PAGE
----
As a nation, the UK is incredibly giving and Going Back Giving Back is born out of this generosity. Presenter Aled Jones will explore someone's personal history to see how they can positively change the life of another.
Runtime: 45 minutes
Going Back Giving Back - Back pain - Netflix
Back pain is pain felt in the back of the body. It is divided into neck pain (cervical), middle back pain (thoracic), lower back pain (lumbar) or coccydynia (tailbone or sacral pain) based on the segment affected. The lumbar area is the most common area for pain, as it supports most of the weight in the upper body. Episodes of back pain may be acute, sub-acute, or chronic depending on the duration. The pain may be characterized as a dull ache, shooting or piercing pain, or a burning sensation. Discomfort can radiate into the arms and hands as well as the legs or feet, and may include numbness, or weakness in the legs and arms. Back pain can originate from the muscles, nerves, bones, joints or other structures in the spine. Internal structures such as the gallbladder, pancreas, aorta, and kidneys may also cause referred pain in the back. Back pain is common, with about nine out of ten adults experiencing it at some point in their life, and five out of ten working adults having it every year. Some estimate up to 95% of Americans will experience back pain at some point in their lifetime. It is the most common cause of chronic pain, and is a major contributor of missed work and disability. However, it is rare for back pain to be permanently disabling. In most cases of herniated disks and stenosis, rest, injections or surgery have similar general pain resolution outcomes on average after one year. In the United States, acute low back pain is the fifth most common reason for physician visits and causes 40% of missed days off work. Additionally, it is the single leading cause of disability worldwide.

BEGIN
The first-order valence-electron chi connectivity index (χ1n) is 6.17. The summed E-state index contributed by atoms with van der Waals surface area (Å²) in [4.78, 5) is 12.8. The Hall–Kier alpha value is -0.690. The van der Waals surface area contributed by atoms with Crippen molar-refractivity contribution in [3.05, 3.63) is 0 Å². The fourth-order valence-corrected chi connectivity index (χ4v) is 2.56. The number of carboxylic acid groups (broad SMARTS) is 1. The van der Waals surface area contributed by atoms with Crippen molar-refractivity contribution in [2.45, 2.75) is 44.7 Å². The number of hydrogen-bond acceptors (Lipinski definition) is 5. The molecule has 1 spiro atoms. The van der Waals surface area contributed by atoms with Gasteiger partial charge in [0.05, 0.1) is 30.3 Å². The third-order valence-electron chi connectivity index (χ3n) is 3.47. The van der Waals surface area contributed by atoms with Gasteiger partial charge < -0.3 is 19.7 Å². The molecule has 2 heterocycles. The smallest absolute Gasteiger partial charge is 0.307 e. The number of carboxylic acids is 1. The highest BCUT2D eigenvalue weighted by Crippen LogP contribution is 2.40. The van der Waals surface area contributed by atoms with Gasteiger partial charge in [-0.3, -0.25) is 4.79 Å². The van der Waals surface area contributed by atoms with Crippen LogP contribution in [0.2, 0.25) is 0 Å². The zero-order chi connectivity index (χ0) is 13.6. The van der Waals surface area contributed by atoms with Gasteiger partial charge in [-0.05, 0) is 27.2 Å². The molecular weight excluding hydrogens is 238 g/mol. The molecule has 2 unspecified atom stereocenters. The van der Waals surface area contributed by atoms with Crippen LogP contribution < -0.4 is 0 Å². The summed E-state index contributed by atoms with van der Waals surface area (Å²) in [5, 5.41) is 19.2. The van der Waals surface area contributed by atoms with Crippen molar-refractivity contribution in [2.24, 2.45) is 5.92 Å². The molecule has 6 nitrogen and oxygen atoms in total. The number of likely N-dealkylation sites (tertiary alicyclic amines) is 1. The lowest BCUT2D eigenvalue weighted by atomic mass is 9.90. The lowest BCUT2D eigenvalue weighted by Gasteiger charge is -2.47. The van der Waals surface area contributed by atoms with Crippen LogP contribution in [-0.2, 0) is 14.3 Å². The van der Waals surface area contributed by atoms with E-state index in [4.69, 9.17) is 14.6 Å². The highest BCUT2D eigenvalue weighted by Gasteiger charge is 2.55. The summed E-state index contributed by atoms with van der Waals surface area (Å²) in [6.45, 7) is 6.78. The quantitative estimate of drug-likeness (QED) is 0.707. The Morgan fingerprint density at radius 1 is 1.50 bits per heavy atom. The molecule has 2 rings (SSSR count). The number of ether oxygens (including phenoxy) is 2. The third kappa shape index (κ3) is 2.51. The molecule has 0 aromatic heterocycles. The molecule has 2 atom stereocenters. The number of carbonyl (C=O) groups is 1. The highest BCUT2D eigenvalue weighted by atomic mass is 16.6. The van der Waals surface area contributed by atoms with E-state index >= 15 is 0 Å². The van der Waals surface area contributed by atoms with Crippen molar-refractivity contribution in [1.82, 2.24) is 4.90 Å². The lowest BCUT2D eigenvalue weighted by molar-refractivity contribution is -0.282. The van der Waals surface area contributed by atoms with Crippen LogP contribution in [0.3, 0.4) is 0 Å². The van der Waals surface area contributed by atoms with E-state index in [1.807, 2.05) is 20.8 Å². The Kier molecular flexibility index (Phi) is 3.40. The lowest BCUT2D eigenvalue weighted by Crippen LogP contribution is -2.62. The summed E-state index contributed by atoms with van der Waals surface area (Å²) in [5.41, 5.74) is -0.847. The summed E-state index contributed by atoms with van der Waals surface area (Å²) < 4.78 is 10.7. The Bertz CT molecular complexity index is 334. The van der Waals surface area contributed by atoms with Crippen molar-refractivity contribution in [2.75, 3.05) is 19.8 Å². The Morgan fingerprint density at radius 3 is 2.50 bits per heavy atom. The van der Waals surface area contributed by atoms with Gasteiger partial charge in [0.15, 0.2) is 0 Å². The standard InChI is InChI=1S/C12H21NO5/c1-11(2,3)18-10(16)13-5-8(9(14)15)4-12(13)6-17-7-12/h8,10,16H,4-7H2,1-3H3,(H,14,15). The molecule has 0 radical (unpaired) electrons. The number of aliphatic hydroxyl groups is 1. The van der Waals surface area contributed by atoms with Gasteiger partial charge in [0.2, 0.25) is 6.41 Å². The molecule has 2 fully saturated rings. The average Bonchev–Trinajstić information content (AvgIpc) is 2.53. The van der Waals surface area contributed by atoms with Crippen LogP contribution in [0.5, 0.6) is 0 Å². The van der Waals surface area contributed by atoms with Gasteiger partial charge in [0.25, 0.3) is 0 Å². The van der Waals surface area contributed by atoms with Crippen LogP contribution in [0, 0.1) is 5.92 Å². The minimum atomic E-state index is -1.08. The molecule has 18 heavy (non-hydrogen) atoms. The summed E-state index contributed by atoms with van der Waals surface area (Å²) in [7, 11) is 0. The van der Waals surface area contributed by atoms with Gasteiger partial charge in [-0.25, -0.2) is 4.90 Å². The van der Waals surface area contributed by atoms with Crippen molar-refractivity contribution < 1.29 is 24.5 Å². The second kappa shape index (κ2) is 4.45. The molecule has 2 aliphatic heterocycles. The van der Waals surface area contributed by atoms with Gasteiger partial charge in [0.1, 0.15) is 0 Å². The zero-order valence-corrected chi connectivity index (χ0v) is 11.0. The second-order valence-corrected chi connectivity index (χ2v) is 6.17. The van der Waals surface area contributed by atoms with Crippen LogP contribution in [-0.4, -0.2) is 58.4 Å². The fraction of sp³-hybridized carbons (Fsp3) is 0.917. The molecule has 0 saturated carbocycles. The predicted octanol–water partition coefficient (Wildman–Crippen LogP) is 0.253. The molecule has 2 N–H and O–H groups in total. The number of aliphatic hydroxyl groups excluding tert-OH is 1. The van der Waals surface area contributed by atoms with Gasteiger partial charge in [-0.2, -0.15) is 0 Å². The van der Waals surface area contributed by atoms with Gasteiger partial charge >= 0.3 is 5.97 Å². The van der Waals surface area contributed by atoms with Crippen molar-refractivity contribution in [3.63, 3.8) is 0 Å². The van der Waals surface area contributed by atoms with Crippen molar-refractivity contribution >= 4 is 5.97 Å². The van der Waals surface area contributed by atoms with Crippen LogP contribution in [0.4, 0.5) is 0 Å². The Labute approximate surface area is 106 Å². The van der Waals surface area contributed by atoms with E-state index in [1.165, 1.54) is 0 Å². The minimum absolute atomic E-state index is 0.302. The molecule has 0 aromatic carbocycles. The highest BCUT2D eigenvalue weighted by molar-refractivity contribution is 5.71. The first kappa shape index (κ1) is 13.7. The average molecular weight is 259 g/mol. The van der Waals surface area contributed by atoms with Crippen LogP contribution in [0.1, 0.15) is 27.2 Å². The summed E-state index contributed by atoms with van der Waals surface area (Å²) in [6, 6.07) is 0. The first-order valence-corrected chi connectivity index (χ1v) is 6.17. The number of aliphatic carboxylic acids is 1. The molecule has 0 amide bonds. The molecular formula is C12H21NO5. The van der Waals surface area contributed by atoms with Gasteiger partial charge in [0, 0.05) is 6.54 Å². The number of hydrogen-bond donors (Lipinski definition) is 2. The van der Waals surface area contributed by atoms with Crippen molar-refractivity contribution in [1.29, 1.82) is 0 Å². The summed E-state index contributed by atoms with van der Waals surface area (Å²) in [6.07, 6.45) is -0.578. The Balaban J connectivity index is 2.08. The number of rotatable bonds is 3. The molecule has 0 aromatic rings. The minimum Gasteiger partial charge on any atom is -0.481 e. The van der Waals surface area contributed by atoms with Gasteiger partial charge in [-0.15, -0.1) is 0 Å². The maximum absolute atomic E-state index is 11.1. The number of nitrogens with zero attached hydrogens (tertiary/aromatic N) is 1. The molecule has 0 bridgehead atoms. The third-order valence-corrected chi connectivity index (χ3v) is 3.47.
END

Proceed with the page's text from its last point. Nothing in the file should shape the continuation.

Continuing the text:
Going Back Giving Back - Red flags - Netflix
Imaging is not typically needed in the initial diagnosis or treatment of back pain. However, if there are certain “red flag” symptoms present plain radiographs (x-ray), CT scan, or magnetic resonance imaging (MRI) may be recommended. These red flags include: History of cancer Unexplained weight loss Immunosuppression Urinary infection Intravenous drug use Prolonged use of corticosteroids Back pain not improved with conservative management History of significant trauma Minor fall or heavy lift in a potentially osteoporotic or elderly individual Acute onset of urinary retention, overflow incontinence, loss of anal sphincter tone, or fecal incontinence Saddle anesthesia Global or progressive motor weakness in the lower limbs
Going Back Giving Back - References - Netflix